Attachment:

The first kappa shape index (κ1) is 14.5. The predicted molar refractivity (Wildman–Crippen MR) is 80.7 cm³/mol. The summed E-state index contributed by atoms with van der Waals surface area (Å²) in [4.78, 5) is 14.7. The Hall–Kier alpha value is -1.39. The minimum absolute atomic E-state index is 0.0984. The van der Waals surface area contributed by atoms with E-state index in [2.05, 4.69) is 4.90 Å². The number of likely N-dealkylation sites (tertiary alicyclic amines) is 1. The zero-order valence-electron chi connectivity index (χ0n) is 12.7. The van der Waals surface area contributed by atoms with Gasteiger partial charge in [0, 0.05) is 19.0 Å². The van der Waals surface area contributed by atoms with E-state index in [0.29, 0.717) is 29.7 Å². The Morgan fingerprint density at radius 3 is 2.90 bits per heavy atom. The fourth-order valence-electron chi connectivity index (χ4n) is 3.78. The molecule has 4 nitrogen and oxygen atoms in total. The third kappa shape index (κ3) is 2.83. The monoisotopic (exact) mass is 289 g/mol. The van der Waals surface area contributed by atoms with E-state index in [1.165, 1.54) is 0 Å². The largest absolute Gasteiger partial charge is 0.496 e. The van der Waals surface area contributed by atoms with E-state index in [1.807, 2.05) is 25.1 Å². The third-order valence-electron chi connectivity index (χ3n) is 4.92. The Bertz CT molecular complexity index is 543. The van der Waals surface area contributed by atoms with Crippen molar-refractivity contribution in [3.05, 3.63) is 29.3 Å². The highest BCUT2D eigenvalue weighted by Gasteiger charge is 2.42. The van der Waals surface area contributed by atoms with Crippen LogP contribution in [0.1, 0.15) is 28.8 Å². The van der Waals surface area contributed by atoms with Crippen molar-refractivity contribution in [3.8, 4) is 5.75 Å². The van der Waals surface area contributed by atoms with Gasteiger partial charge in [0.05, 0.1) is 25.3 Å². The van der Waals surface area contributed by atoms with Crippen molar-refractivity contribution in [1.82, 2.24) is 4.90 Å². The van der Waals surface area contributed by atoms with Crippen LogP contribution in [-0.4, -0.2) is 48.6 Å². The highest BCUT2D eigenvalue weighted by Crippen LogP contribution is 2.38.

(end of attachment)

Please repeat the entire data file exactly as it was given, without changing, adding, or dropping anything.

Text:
The first kappa shape index (κ1) is 14.5. The predicted molar refractivity (Wildman–Crippen MR) is 80.7 cm³/mol. The summed E-state index contributed by atoms with van der Waals surface area (Å²) in [4.78, 5) is 14.7. The Hall–Kier alpha value is -1.39. The minimum absolute atomic E-state index is 0.0984. The van der Waals surface area contributed by atoms with E-state index in [2.05, 4.69) is 4.90 Å². The number of likely N-dealkylation sites (tertiary alicyclic amines) is 1. The zero-order valence-electron chi connectivity index (χ0n) is 12.7. The van der Waals surface area contributed by atoms with Gasteiger partial charge in [0, 0.05) is 19.0 Å². The van der Waals surface area contributed by atoms with E-state index in [0.29, 0.717) is 29.7 Å². The Morgan fingerprint density at radius 3 is 2.90 bits per heavy atom. The fourth-order valence-electron chi connectivity index (χ4n) is 3.78. The molecule has 4 nitrogen and oxygen atoms in total. The third kappa shape index (κ3) is 2.83. The monoisotopic (exact) mass is 289 g/mol. The van der Waals surface area contributed by atoms with E-state index in [1.165, 1.54) is 0 Å². The largest absolute Gasteiger partial charge is 0.496 e. The van der Waals surface area contributed by atoms with E-state index in [1.807, 2.05) is 25.1 Å². The third-order valence-electron chi connectivity index (χ3n) is 4.92. The Bertz CT molecular complexity index is 543. The van der Waals surface area contributed by atoms with Crippen molar-refractivity contribution in [3.05, 3.63) is 29.3 Å². The highest BCUT2D eigenvalue weighted by Gasteiger charge is 2.42. The van der Waals surface area contributed by atoms with Crippen LogP contribution in [0.1, 0.15) is 28.8 Å². The van der Waals surface area contributed by atoms with Crippen molar-refractivity contribution in [3.8, 4) is 5.75 Å². The van der Waals surface area contributed by atoms with Gasteiger partial charge in [0.05, 0.1) is 25.3 Å². The van der Waals surface area contributed by atoms with Crippen molar-refractivity contribution in [1.82, 2.24) is 4.90 Å². The van der Waals surface area contributed by atoms with Crippen LogP contribution in [-0.4, -0.2) is 48.6 Å². The highest BCUT2D eigenvalue weighted by Crippen LogP contribution is 2.38.